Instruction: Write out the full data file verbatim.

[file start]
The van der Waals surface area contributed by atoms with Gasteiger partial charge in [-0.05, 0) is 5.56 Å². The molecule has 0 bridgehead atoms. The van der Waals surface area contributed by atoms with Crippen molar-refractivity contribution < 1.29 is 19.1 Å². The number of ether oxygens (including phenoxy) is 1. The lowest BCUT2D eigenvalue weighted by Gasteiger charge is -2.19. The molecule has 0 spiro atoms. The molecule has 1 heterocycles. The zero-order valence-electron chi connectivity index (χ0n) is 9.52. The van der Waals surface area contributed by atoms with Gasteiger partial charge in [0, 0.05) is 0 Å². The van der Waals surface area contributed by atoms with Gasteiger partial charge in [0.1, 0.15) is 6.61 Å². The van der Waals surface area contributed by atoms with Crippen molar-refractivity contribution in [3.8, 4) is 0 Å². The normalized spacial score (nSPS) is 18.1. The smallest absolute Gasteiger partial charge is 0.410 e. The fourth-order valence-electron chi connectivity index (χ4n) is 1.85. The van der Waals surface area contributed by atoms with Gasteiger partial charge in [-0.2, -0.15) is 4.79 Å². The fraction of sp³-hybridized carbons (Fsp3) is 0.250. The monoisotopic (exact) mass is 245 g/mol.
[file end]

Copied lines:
The van der Waals surface area contributed by atoms with Gasteiger partial charge in [-0.05, 0) is 5.56 Å². The molecule has 0 bridgehead atoms. The van der Waals surface area contributed by atoms with Crippen molar-refractivity contribution < 1.29 is 19.1 Å². The number of ether oxygens (including phenoxy) is 1. The lowest BCUT2D eigenvalue weighted by Gasteiger charge is -2.19. The molecule has 0 spiro atoms. The molecule has 1 heterocycles. The zero-order valence-electron chi connectivity index (χ0n) is 9.52. The van der Waals surface area contributed by atoms with Gasteiger partial charge in [0, 0.05) is 0 Å². The van der Waals surface area contributed by atoms with Gasteiger partial charge in [0.1, 0.15) is 6.61 Å². The van der Waals surface area contributed by atoms with Crippen molar-refractivity contribution in [3.8, 4) is 0 Å². The normalized spacial score (nSPS) is 18.1. The smallest absolute Gasteiger partial charge is 0.410 e. The fourth-order valence-electron chi connectivity index (χ4n) is 1.85. The van der Waals surface area contributed by atoms with Gasteiger partial charge in [-0.2, -0.15) is 4.79 Å². The fraction of sp³-hybridized carbons (Fsp3) is 0.250. The monoisotopic (exact) mass is 245 g/mol.